"This sounds ridiculous but I wish people could see the injury more," I told my neurologist.
"It doesn't sound ridiculous," she said. "You're not the only person that has told me that."
During my visit, I told my doctor about my condition. I told her about my impulsion. I told her about the time I picked up the skateboard to entertain my friend's toddler. I told her, after my buddy told me to put a helmet on, how I would run into the car headfirst trying to get a laugh out of the little guy. I told my neurologist that I didn't know what I was doing, that it took a change of scenery until I realized how crazy I was acting.
I then went into the time I made Aimee wait outside for two hours while at benefit attended by local journalists. I told my doctor that I had no idea of the outside world while I was inside the bar.
I asked her whether I was using the injury as an excuse, or, if my behavior was a result of my injury.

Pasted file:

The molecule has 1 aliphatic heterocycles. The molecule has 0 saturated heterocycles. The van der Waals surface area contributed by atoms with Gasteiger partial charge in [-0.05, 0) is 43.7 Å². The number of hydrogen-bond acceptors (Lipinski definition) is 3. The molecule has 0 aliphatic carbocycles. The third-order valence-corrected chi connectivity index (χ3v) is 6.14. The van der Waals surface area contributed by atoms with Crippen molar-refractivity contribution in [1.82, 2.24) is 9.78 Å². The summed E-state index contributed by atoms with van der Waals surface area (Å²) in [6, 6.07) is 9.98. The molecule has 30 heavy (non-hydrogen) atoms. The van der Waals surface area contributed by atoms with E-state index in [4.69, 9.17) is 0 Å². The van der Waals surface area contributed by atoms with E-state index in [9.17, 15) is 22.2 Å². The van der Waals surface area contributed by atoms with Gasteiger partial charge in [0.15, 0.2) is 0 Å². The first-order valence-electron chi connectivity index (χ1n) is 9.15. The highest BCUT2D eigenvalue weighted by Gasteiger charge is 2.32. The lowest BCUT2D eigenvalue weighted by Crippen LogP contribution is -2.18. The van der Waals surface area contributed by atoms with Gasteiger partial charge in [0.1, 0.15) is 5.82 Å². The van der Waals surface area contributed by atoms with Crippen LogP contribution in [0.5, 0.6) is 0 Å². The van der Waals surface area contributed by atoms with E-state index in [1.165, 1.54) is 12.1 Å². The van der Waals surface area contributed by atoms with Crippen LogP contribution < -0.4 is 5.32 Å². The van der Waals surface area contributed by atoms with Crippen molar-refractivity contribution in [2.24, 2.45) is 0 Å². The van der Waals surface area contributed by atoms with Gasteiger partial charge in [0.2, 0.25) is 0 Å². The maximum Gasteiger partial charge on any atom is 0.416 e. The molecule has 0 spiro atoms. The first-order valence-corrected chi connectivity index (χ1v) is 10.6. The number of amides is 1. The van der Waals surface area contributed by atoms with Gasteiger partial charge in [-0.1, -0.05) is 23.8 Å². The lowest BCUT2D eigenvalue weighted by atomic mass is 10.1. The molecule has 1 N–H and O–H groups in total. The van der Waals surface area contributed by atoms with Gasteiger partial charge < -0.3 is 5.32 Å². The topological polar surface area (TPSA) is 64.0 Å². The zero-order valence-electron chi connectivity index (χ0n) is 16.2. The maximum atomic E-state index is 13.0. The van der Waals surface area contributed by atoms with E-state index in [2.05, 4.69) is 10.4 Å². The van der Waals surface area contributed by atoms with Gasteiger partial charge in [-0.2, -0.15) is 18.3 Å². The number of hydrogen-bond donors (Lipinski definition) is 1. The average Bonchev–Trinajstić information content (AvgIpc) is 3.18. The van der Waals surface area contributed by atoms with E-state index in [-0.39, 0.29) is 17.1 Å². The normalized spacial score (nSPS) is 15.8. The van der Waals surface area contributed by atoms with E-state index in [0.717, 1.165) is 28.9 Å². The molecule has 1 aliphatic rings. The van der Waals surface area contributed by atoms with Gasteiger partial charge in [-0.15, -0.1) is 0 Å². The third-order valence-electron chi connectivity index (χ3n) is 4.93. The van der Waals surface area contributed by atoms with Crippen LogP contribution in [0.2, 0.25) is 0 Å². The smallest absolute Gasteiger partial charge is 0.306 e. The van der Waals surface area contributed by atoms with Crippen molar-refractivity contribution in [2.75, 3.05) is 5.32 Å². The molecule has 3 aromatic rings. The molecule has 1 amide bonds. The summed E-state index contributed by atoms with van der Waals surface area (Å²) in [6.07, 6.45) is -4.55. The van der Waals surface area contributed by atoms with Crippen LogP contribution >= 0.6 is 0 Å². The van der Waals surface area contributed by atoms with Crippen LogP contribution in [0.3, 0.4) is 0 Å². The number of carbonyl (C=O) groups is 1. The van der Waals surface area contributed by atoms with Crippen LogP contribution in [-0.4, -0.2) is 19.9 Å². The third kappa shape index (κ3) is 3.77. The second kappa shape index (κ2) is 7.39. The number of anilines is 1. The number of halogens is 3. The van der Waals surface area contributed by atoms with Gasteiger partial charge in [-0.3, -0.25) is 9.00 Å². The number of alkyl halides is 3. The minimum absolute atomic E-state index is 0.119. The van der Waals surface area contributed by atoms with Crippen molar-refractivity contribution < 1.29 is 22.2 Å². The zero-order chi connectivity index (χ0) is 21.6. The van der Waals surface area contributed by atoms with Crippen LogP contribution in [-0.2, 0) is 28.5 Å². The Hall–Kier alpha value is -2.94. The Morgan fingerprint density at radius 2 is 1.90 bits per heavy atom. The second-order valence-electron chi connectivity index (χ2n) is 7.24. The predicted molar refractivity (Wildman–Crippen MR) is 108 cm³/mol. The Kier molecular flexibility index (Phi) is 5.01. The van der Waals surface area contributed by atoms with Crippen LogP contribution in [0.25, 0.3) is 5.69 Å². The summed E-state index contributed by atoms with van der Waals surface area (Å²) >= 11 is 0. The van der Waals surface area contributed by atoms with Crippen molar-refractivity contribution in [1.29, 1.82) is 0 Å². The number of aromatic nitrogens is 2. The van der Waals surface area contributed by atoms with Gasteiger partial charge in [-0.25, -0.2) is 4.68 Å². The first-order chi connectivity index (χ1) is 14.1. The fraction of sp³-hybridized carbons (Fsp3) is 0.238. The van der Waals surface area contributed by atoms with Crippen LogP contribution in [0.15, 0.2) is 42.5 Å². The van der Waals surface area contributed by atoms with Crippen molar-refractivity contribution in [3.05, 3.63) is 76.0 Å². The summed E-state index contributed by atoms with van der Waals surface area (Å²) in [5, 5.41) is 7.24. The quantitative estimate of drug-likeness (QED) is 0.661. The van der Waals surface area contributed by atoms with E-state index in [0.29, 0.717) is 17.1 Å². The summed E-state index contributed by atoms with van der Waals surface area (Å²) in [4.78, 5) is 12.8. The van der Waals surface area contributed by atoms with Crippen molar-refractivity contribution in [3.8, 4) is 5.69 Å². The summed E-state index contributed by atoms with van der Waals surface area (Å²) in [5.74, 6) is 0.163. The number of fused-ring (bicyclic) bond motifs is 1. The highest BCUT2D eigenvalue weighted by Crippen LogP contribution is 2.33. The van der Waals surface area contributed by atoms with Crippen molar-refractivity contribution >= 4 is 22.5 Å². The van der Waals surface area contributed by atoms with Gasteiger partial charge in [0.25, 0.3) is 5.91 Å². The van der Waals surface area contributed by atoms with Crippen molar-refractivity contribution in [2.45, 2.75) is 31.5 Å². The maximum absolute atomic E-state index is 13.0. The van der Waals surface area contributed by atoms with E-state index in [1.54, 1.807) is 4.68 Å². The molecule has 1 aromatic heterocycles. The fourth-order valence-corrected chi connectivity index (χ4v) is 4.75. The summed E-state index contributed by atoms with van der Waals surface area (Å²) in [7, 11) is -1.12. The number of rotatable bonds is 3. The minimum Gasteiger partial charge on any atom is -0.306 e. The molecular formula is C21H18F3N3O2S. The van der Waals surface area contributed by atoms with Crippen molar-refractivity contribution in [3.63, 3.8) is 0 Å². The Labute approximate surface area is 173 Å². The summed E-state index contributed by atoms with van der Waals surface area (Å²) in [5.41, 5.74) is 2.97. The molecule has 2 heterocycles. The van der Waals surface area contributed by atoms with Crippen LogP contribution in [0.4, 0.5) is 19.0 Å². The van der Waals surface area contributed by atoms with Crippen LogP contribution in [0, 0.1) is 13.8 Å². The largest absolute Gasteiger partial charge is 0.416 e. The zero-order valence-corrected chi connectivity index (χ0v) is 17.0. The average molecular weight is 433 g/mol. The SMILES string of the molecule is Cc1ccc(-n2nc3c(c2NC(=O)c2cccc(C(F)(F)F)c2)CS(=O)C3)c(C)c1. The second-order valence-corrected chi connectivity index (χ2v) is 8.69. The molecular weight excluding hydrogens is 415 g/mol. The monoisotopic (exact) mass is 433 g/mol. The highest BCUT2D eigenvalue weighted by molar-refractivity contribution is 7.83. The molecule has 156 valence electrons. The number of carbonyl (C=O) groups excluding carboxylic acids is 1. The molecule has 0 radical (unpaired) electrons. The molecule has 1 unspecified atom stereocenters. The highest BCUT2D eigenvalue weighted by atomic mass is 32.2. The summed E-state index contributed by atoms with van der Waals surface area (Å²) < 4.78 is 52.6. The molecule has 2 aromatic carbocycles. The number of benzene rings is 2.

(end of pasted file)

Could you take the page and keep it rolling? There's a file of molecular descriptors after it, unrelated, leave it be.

She said the latter, telling me that the behavior occurs often in frontal lobe injuries. She said I can get caught up in the stimulus and am unable to tear myself away.
I asked her when recovery will end and normalcy begins.
"You're only one year out," she said. "You are at that middle stage of recovery. You still have some time to go."
I left feeling better about my condition. I felt good I wasn't making it up.
It's nice to know more recovery will continue, not nice that it has to be so slow.
This Blog Has a New Home - *To view my latest work please visit my NEW blog at: www.capturedbyaimee.com/blog*
6 years ago